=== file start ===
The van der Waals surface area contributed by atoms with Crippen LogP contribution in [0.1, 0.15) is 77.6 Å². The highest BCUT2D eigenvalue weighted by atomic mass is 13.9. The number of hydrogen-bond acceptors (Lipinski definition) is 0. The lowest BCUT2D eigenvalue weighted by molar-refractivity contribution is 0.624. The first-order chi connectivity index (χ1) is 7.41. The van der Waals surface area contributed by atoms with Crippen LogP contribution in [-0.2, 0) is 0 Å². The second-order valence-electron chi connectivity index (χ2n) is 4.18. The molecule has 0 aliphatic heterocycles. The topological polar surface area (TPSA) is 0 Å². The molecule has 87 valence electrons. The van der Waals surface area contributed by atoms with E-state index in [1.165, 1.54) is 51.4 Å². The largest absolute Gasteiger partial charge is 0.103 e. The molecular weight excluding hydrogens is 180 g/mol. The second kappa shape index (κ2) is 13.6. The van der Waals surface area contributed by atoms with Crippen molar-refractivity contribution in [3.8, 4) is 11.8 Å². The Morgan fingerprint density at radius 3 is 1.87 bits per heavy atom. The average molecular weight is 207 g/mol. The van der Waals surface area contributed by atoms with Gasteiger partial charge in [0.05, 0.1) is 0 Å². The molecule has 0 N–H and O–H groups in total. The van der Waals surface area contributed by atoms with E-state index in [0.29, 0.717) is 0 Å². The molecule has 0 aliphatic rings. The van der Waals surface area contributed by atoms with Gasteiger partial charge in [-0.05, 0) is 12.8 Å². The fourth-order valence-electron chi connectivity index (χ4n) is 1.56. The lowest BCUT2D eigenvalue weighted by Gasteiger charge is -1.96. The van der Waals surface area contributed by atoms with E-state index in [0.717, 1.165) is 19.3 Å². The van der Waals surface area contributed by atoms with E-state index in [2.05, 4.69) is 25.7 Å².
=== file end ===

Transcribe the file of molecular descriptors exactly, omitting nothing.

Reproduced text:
The van der Waals surface area contributed by atoms with Crippen LogP contribution in [0.1, 0.15) is 77.6 Å². The highest BCUT2D eigenvalue weighted by atomic mass is 13.9. The number of hydrogen-bond acceptors (Lipinski definition) is 0. The lowest BCUT2D eigenvalue weighted by molar-refractivity contribution is 0.624. The first-order chi connectivity index (χ1) is 7.41. The van der Waals surface area contributed by atoms with Crippen LogP contribution in [-0.2, 0) is 0 Å². The second-order valence-electron chi connectivity index (χ2n) is 4.18. The molecule has 0 aliphatic heterocycles. The topological polar surface area (TPSA) is 0 Å². The molecule has 87 valence electrons. The van der Waals surface area contributed by atoms with E-state index in [1.165, 1.54) is 51.4 Å². The largest absolute Gasteiger partial charge is 0.103 e. The molecular weight excluding hydrogens is 180 g/mol. The second kappa shape index (κ2) is 13.6. The van der Waals surface area contributed by atoms with Crippen molar-refractivity contribution in [3.8, 4) is 11.8 Å². The Morgan fingerprint density at radius 3 is 1.87 bits per heavy atom. The average molecular weight is 207 g/mol. The van der Waals surface area contributed by atoms with Gasteiger partial charge in [0.05, 0.1) is 0 Å². The molecule has 0 N–H and O–H groups in total. The van der Waals surface area contributed by atoms with E-state index in [0.29, 0.717) is 0 Å². The molecule has 0 aliphatic rings. The van der Waals surface area contributed by atoms with Gasteiger partial charge in [-0.05, 0) is 12.8 Å². The fourth-order valence-electron chi connectivity index (χ4n) is 1.56. The lowest BCUT2D eigenvalue weighted by Gasteiger charge is -1.96. The van der Waals surface area contributed by atoms with E-state index in [0.717, 1.165) is 19.3 Å². The van der Waals surface area contributed by atoms with E-state index in [2.05, 4.69) is 25.7 Å².